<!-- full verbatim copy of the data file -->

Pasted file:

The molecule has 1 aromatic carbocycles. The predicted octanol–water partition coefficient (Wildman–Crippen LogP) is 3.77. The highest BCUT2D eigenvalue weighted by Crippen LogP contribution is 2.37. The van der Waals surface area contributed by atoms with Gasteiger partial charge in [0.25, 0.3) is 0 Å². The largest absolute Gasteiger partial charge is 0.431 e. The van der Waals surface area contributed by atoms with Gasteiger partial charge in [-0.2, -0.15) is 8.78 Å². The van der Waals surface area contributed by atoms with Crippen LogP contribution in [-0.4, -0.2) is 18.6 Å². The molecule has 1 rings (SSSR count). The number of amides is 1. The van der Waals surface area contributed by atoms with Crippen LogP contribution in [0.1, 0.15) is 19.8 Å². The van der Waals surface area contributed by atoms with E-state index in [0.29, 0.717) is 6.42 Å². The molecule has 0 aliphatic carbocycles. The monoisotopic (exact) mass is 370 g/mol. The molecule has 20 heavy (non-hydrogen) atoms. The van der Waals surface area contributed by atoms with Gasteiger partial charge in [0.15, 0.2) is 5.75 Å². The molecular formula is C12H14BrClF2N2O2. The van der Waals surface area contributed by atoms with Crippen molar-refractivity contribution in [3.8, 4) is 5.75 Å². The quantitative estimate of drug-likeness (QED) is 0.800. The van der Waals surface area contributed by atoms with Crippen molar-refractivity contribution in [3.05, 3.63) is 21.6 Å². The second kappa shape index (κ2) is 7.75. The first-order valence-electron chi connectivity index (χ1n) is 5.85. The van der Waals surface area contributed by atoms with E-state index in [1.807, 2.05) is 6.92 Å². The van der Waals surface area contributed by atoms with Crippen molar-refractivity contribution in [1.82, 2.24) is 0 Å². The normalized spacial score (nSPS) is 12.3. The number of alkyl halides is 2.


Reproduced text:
The molecule has 1 aromatic carbocycles. The predicted octanol–water partition coefficient (Wildman–Crippen LogP) is 3.77. The highest BCUT2D eigenvalue weighted by Crippen LogP contribution is 2.37. The van der Waals surface area contributed by atoms with Gasteiger partial charge in [0.25, 0.3) is 0 Å². The largest absolute Gasteiger partial charge is 0.431 e. The van der Waals surface area contributed by atoms with Gasteiger partial charge in [-0.2, -0.15) is 8.78 Å². The van der Waals surface area contributed by atoms with Crippen LogP contribution in [-0.4, -0.2) is 18.6 Å². The molecule has 1 rings (SSSR count). The number of amides is 1. The van der Waals surface area contributed by atoms with Crippen LogP contribution in [0.1, 0.15) is 19.8 Å². The van der Waals surface area contributed by atoms with E-state index in [0.29, 0.717) is 6.42 Å². The molecule has 0 aliphatic carbocycles. The monoisotopic (exact) mass is 370 g/mol. The molecule has 20 heavy (non-hydrogen) atoms. The van der Waals surface area contributed by atoms with Gasteiger partial charge in [0.15, 0.2) is 5.75 Å². The molecular formula is C12H14BrClF2N2O2. The van der Waals surface area contributed by atoms with Crippen molar-refractivity contribution in [3.8, 4) is 5.75 Å². The quantitative estimate of drug-likeness (QED) is 0.800. The van der Waals surface area contributed by atoms with Crippen molar-refractivity contribution in [3.05, 3.63) is 21.6 Å². The second kappa shape index (κ2) is 7.75. The first-order valence-electron chi connectivity index (χ1n) is 5.85. The van der Waals surface area contributed by atoms with E-state index in [1.807, 2.05) is 6.92 Å². The van der Waals surface area contributed by atoms with Crippen molar-refractivity contribution in [1.82, 2.24) is 0 Å². The normalized spacial score (nSPS) is 12.3. The number of alkyl halides is 2.